Anatomy And Physiology

Anatomy Physiology

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Veins are one of three types of blood vessels found in the body and the venae cavae are the largest veins in the body. They are responsible for bringing blood to the heart and are a very important part of the cardiovascular system. There are two of these veins, the superior and inferior vena cava, and they supply blood directly to the heart.


Like the other blood vessels in the body, veins are hollow tubes through which blood flows back to the heart. Veins are actually made of similar materials to arteries. They have three layers which are an inner layer of fat cells, an elastic middle layer of smooth muscle tissue, and an outer layer of connective tissue. However, contrary to arteries, the layers of veins are thinner.

Blood flows into the veins from the capillaries and the oxygen on the hemoglobin of blood cells has already been exchanged with carbon dioxide. Therefore the blood in the veins is de-oxygenated or oxygen poor. The blood is also at a much lower pressure than arteries and the veins don’t need to be as thick or strong. The veins are also not as stiff as the arteries and when blood is not in them, they will collapse. All of the veins in the body travel on a parallel course to the arteries and they all will eventually lead to the venae cavae.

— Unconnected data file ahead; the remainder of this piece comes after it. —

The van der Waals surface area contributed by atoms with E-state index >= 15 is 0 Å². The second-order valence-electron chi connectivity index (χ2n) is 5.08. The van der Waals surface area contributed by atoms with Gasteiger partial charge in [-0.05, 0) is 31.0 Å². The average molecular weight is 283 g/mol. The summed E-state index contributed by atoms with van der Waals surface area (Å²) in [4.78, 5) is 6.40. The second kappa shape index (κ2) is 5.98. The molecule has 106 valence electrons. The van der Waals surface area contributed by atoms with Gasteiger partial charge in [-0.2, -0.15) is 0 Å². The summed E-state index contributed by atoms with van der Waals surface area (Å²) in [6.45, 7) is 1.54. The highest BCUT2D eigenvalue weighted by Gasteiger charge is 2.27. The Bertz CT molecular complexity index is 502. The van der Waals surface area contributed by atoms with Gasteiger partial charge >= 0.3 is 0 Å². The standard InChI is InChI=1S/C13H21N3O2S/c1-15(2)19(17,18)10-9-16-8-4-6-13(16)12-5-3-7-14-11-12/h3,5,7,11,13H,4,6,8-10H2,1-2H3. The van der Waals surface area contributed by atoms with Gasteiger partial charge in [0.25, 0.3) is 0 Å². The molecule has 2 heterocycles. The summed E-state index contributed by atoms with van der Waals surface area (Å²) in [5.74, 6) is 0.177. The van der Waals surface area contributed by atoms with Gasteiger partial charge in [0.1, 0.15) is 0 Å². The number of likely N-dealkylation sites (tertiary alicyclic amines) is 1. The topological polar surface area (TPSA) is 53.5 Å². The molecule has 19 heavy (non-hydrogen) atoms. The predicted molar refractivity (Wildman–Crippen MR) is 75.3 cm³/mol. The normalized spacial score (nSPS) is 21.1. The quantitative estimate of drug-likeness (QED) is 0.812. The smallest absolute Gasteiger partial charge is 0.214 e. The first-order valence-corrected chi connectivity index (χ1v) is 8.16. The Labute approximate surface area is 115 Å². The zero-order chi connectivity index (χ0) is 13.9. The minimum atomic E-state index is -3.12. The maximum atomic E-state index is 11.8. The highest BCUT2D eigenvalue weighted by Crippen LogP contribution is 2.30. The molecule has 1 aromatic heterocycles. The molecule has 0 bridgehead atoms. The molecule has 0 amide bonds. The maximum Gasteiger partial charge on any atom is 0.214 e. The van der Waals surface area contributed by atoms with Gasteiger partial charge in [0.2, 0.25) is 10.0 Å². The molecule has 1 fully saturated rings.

Superior vena cava

The superior vena cava (SVC) is a very wide vein but is also very short. It begins at the aortic arch and runs to the right atrium of the heart where it deposits de-oxygenated blood. The brachiocephalic veins run right into the SVC and the azygos vein also joins it right before it ends at the right atrium. There is also not a valve between the venae cavae and the right atrium.

Inferior vena cava

The inferior vena cava (IVC) is much longer than SVC and has many more tributaries. The vein runs parallel to the abdominal aorta all the way to the heart and also carries de-oxygenated blood. It really forms in the lower abdomen from the joining of the common lilac veins but also has the following veins flowing into it before it reaches the right atrium: renal vein, the testicular vein, hepatic vein, lumbar vein, and the suprarenal vein.

Vein valves

Unlike arteries, some veins actually have valves in them. This feature is extremely important in many veins and especially in those that supply the inferior vena cava. The reason for these valves actually has to do with gravity. The superior vena cava is helped by gravity as the blood will flow downwards to the right atrium; however this is not the same for the inferior vena cava. Blood going to the inferior vena cava must travel upward the legs against the force of gravity. To make sure that the blood will reach the heart, there are vein valves in the legs that prevent blood from flowing back down the legs. This ensures that the blood will get to the inferior vena cava despite gravity.

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